- The City Council of Rowlett, TX unanimously voted to award a new waste and recycling collection contract to FCC Environmental Services on June 20, as reported by CBS11. The seven-year contract will begin in October and is worth an estimated $33 million.
- According to the city, current hauler Waste Management submitted a renewal offer in October 2016 that would have resulted in a 84.4% cost increase. Rowlett then retained the consultant Burns & McDonnell, Inc. and issued a request for proposals. In May 2017, the city received eligible responses from FCC, Waste Management, Republic Services, Waste Connections and Community Waste Disposal.
- While Waste Management wanted to change the current system of unlimited bulk waste pick-up, and wouldn't agree to provide new RFID-enabled collection carts, FCC agreed to those and all other terms in the city's RFP. The company will also be providing new rear-loader collection vehicles and plans to staff some trucks with two CDL-certified drivers to allow more flexibility on certain routes.
FCC is one of the largest waste and recycling service providers in the world, though this fact has occasionally been used against the company since its U.S. subsidiary set up shop in Texas in 2013. Concerns about perceived differences in European business models and a lack of domestic infrastructure were raised by competitors in 2015 during negotiations for a Florida contract that the company ultimately won. Those same sentiments were raised in a letter written by a local Waste Management director ahead of the Rowlett City Council's vote that was shared on a community Facebook group.
As quoted by CBS11, the letter called FCC "a European conglomerate that has virtually no collection experience or operations in the United States." It went on to say the city was at "serious risk of disruption in service" because of FCC's "lack of experience, infrastructure, equipment" and other factors. Waste Management spokesperson Greta Calvery confirmed to Waste Dive that this letter was previously sent to Rowlett city officials as an internal communication but not meant to be an official public statement. She provided the following response on the city's decision via email.
"Waste Management has enjoyed our partnership with the City of Rowlett serving the residents’ solid waste and recycling needs the past 4.5 years. We are disappointed in the City of Rowlett’s decision to change service providers, but we respect their decision. We are committed to working with the city to ensure a smooth transition."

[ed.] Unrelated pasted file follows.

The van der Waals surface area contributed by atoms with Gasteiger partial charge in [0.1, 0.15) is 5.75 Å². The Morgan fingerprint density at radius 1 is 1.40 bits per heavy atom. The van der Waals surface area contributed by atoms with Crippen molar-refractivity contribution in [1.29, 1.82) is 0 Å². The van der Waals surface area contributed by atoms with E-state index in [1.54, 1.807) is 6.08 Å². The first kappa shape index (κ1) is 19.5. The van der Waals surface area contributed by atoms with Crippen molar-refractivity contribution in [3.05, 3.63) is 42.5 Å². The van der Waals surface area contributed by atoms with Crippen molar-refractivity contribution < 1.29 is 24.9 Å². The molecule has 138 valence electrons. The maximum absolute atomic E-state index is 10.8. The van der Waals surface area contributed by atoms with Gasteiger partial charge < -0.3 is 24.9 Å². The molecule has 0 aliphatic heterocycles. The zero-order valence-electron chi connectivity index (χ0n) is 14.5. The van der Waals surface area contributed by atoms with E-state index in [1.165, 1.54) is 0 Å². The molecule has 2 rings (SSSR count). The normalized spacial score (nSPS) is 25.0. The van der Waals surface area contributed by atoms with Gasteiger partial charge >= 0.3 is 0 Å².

During their June 20 meeting, Rowlett council members mentioned that they had been pleased with Waste Management's service since the company took over in 2012. Multiple references were made to bad experiences with their prior hauler — IESI, then a subsidiary of Progressive Waste Solutions — and concerns were raised about transitioning once again. The European factor also made it onto the official record, with one council member asking how many of FCC Environmental Services' employees were from the U.S. Tony Emilio, the company's municipal services director, estimated that number to be 98%.
Rowlett, a Dallas suburb of approximately 62,000 people, will mark FCC's first collection contract in Texas. The company recently opened a new material recovery facility in Dallas and has been contracted to process recyclables from three other municipalities in the state, with capacity for much more. In recent years, FCC has also landed a biosolids contract in Houston and two collection contracts in Florida. CEO Inigo Sanz has previously said he sees potential to grow in states throughout the Sun Belt and told Waste Dive in May that understanding the needs of a local market is key to successful expansion.
“We are very excited to partner with the city of Rowlett, its citizens can rest assured that FCC will provide exceptional services, we will bring the experience and latest technology that we use across the world," Sanz said of this latest deal, via email.
As a new company in the U.S. market, FCC could still face more questions about its background in other cities, but the continued accumulation of municipal contracts may help it create a track record to eventually overcome that.